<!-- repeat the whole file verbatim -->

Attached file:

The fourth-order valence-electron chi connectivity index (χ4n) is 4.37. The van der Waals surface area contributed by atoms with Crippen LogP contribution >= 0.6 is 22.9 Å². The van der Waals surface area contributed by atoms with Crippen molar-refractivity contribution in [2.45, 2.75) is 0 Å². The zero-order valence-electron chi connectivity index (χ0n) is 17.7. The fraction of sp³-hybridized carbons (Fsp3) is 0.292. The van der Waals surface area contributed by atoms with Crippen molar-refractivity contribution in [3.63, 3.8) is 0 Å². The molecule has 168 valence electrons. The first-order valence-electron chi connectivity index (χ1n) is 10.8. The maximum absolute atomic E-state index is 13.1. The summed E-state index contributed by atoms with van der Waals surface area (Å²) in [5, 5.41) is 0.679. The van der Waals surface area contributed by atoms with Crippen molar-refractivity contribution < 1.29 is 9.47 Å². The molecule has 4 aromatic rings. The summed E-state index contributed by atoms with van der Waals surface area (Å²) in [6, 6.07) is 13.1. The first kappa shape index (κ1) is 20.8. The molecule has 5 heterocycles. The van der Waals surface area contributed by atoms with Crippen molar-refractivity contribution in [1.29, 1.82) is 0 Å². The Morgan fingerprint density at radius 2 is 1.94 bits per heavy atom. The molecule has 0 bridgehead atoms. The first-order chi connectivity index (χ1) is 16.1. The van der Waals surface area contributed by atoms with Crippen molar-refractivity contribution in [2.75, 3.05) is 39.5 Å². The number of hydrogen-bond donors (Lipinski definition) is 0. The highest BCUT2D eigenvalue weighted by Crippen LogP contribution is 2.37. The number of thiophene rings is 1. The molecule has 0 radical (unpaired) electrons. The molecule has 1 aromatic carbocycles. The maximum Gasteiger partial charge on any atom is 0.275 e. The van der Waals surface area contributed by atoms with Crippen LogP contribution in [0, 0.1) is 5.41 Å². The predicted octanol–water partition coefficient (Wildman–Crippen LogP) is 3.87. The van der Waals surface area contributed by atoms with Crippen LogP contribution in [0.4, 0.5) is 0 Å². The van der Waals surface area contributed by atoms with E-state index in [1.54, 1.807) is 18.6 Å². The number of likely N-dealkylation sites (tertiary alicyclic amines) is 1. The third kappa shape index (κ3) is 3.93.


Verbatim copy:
The fourth-order valence-electron chi connectivity index (χ4n) is 4.37. The van der Waals surface area contributed by atoms with Crippen LogP contribution >= 0.6 is 22.9 Å². The van der Waals surface area contributed by atoms with Crippen molar-refractivity contribution in [2.45, 2.75) is 0 Å². The zero-order valence-electron chi connectivity index (χ0n) is 17.7. The fraction of sp³-hybridized carbons (Fsp3) is 0.292. The van der Waals surface area contributed by atoms with Crippen molar-refractivity contribution in [3.63, 3.8) is 0 Å². The molecule has 168 valence electrons. The first-order valence-electron chi connectivity index (χ1n) is 10.8. The maximum absolute atomic E-state index is 13.1. The summed E-state index contributed by atoms with van der Waals surface area (Å²) in [5, 5.41) is 0.679. The van der Waals surface area contributed by atoms with Crippen molar-refractivity contribution < 1.29 is 9.47 Å². The molecule has 4 aromatic rings. The summed E-state index contributed by atoms with van der Waals surface area (Å²) in [6, 6.07) is 13.1. The first kappa shape index (κ1) is 20.8. The molecule has 5 heterocycles. The van der Waals surface area contributed by atoms with Crippen molar-refractivity contribution in [1.29, 1.82) is 0 Å². The Morgan fingerprint density at radius 2 is 1.94 bits per heavy atom. The molecule has 0 bridgehead atoms. The first-order chi connectivity index (χ1) is 16.1. The van der Waals surface area contributed by atoms with Crippen molar-refractivity contribution in [2.75, 3.05) is 39.5 Å². The number of hydrogen-bond donors (Lipinski definition) is 0. The highest BCUT2D eigenvalue weighted by Crippen LogP contribution is 2.37. The number of thiophene rings is 1. The molecule has 0 radical (unpaired) electrons. The molecule has 1 aromatic carbocycles. The maximum Gasteiger partial charge on any atom is 0.275 e. The van der Waals surface area contributed by atoms with Crippen LogP contribution in [0, 0.1) is 5.41 Å². The predicted octanol–water partition coefficient (Wildman–Crippen LogP) is 3.87. The van der Waals surface area contributed by atoms with Crippen LogP contribution in [0.4, 0.5) is 0 Å². The van der Waals surface area contributed by atoms with E-state index in [1.54, 1.807) is 18.6 Å². The number of likely N-dealkylation sites (tertiary alicyclic amines) is 1. The third kappa shape index (κ3) is 3.93.